Vaccines Do Save Lives

In the United States, there is a raging debate between parents on whether or not to get their children vaccinated. For me, it was a no-brainer. I wanted to do everything I could to protect my children from possible life-threatening diseases. Yes, there were possible side effects, but I felt the risk of not vaccinating was far greater than the risk of vaccinating. For children in many developing countries, not vaccinating is like handing down a death sentence. After all, they don’t have the same access to quality health care, nutrition and sanitary conditions that we take for granted every day.

In fact, in these developing countries, a child dies every 20 seconds from such preventable diseases as diarrhea, measles, pneumonia and polio. To put it another way, the number of children dying every year from preventable diseases in developing countries is nearly equivalent to half the children entering kindergarten in the United States, according to the U.S. Department of Education in 2007. That’s A LOT of kids, folks.

Children in Myanmar receive measles vaccines as part of the Myanmar Measles Campaign.

Giving these children a chance at a healthy life is simple: Just provide access to vaccines. The results are undeniable. For instance, rotavirus is the most common cause of severe diarrhea among infants and young children. If your child has suffered through it, you know how draining it can be both physically and mentally for a baby or toddler. Unfortunately, more than half a million children age 5 or younger die as a result of rotavirus, according to the World Health Organization. However, after introducing the rotavirus vaccine in Mexico in 2006, diarrhea-related child deaths dropped 46 percent, saving the lives of approximately 880 children. Saving even one life is notable, but 880? There’s no question that providing vaccines to these and other children in need is something we all should strive to do.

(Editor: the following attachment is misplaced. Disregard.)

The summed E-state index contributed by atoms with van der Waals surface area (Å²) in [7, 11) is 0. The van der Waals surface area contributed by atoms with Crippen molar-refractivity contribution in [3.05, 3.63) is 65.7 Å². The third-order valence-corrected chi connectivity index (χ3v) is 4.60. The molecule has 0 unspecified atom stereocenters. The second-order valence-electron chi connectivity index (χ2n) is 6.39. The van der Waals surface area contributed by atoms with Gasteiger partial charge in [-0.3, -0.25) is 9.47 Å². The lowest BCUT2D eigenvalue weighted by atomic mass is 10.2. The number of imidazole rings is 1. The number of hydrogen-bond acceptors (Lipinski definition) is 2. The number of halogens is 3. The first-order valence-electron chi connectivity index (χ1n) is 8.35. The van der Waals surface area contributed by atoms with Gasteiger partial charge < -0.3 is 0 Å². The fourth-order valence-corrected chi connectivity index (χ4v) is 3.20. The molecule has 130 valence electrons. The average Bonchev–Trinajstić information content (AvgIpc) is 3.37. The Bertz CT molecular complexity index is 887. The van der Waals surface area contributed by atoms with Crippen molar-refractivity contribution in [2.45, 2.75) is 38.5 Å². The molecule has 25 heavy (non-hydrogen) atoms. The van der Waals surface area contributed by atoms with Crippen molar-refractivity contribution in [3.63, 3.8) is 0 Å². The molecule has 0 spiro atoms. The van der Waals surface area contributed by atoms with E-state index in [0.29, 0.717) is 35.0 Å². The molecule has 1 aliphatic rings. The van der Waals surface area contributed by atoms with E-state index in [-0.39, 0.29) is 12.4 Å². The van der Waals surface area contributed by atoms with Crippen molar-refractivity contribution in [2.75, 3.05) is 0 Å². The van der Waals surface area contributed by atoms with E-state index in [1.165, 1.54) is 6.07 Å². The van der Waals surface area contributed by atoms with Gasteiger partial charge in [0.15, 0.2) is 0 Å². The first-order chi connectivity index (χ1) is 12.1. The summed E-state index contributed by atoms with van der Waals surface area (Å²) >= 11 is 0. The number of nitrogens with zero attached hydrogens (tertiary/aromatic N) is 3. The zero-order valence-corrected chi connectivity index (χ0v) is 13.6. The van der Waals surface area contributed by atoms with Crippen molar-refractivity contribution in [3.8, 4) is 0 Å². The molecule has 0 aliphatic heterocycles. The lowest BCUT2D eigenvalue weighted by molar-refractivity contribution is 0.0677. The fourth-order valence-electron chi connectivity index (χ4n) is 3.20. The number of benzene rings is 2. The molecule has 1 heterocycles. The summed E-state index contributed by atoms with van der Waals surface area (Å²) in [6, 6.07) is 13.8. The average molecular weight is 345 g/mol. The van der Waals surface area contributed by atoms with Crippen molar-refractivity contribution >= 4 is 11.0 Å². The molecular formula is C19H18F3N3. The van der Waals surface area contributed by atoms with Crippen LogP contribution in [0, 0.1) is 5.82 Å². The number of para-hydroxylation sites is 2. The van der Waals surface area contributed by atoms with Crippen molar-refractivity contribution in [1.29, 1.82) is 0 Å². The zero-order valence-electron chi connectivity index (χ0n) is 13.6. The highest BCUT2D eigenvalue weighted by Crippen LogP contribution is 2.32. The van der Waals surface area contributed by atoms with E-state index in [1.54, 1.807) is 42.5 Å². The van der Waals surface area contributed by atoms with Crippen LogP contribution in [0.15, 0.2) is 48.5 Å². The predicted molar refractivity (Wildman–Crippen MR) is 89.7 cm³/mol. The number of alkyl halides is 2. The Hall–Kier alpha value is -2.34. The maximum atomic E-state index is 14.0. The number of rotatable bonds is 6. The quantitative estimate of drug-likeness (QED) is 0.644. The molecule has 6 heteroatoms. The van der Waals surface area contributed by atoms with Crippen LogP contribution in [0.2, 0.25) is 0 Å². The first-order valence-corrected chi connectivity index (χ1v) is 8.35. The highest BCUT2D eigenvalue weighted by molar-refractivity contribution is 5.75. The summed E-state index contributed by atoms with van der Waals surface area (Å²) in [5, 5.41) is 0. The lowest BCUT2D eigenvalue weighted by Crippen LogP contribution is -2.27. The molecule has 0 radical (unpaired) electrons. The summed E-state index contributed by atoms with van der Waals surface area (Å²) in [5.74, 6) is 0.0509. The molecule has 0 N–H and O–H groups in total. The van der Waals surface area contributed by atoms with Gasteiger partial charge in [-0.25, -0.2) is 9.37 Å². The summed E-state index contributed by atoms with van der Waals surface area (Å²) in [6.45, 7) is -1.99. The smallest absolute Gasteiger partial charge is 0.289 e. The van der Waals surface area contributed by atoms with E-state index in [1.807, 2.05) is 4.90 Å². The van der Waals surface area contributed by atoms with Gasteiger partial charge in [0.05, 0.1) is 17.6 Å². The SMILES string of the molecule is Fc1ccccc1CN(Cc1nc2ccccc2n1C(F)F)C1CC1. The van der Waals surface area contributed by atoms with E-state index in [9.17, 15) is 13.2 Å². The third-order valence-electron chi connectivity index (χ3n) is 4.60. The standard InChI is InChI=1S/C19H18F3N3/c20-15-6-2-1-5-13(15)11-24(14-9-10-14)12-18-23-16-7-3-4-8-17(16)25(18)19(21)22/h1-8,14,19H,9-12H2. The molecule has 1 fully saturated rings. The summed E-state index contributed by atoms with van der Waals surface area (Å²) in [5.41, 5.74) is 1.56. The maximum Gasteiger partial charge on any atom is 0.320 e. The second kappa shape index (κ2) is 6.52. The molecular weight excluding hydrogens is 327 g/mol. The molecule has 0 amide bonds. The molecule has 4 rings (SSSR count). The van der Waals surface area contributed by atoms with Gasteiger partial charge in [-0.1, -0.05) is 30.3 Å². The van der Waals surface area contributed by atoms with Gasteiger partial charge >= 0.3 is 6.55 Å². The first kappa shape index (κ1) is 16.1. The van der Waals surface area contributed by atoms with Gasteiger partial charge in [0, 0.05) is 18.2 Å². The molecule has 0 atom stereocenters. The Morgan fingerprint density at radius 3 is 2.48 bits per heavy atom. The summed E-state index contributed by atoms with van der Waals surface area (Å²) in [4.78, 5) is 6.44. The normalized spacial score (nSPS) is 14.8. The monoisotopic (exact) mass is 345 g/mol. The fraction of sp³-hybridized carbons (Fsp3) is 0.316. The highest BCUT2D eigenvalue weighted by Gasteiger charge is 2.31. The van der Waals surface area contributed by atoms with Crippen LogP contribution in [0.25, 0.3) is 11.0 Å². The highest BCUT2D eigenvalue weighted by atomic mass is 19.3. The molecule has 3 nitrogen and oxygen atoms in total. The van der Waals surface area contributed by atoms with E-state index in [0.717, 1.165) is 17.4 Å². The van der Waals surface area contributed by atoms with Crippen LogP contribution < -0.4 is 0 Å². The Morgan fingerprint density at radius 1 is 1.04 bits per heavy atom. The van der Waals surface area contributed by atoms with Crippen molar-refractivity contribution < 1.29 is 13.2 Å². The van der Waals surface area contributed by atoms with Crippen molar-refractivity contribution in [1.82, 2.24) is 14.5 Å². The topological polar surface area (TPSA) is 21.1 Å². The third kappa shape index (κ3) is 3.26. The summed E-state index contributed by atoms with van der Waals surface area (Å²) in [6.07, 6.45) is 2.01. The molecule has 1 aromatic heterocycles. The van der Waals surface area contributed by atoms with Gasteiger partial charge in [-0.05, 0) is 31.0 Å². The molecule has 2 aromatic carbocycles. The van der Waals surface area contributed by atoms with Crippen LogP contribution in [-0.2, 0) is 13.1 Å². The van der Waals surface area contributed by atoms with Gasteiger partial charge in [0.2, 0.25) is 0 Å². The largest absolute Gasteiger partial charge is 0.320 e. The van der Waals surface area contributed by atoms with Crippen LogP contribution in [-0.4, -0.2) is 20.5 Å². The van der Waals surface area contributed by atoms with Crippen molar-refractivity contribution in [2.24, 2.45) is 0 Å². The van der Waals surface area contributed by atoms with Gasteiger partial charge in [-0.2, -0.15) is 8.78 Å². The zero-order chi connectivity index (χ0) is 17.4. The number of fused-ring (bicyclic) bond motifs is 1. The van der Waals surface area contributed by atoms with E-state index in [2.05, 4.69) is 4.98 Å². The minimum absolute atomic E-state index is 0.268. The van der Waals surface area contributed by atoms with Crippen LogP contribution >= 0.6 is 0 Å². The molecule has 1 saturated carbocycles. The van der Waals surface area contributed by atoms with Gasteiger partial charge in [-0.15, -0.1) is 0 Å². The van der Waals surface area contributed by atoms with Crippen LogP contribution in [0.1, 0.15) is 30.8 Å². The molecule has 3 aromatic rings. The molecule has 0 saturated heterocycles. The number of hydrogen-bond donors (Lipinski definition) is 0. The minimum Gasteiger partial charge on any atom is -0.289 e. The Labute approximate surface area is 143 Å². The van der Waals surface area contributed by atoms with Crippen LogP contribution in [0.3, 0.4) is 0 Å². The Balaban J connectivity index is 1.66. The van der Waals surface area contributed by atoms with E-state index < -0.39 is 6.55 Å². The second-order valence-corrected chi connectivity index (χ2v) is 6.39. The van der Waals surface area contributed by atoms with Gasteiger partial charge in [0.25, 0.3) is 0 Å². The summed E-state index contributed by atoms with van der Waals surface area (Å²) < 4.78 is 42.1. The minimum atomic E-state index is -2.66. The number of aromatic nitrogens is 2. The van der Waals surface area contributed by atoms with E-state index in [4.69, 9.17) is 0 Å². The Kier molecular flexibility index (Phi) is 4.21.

And there are those people stepping up to the plate. In 2010, Bill and Melinda Gates announced their foundation would commit $10 billion over the next 10 years to help research, develop and deliver vaccines for the world’s poorest countries. In 2011, the United Nations Foundation launched Shot@Life, a campaign to educate, connect and empower Americans to champion vaccines as one of the most cost-effective ways to save the lives of children in developing countries. This organization makes it easy for you and me to help for as little as $5.

What can $5 do? Just $5 – little more than the cost of your favorite drink at Starbucks – will protect a child from polio and measles for his or her lifetime. For $20, you can give a child a lifetime free of pneumonia, diarrhea, polio and measles. Who wouldn’t want to increase the likelihood of these children in developing countries to reach such milestones as taking their first steps, celebrating their first birthday or starting first grade?

Join me in helping Shot@Life bring vaccines to more children around the globe. Visit shotatlife.org today for more information, get involved and/or make a donation. It may be cliché, but it’s true: Together, we can make a difference in the lives of children throughout the world.

 

 

Comments

  1. Thanks for sharing this information! There’s so much debate here in the States of whether or not we should administer all of the vaccine shots – and other places don’t even have that option… and lives are lost. Good post and good cause! I’ve never heard of them before

  2. Thank you for sharing this point of view. I have a few friends who don’t vaccinate their children which concerns me. But like you, I wanted my son to be healthy and protected.
    We could have some major epidemics if this non-vaccinate trend keeps up :(

  3. Megan Broutian says:

    It behooves all of us to get rid of diseases permanently, within the States and abroad. If not for charitable reasons, at least to make sure they don’t come back and infect our children.

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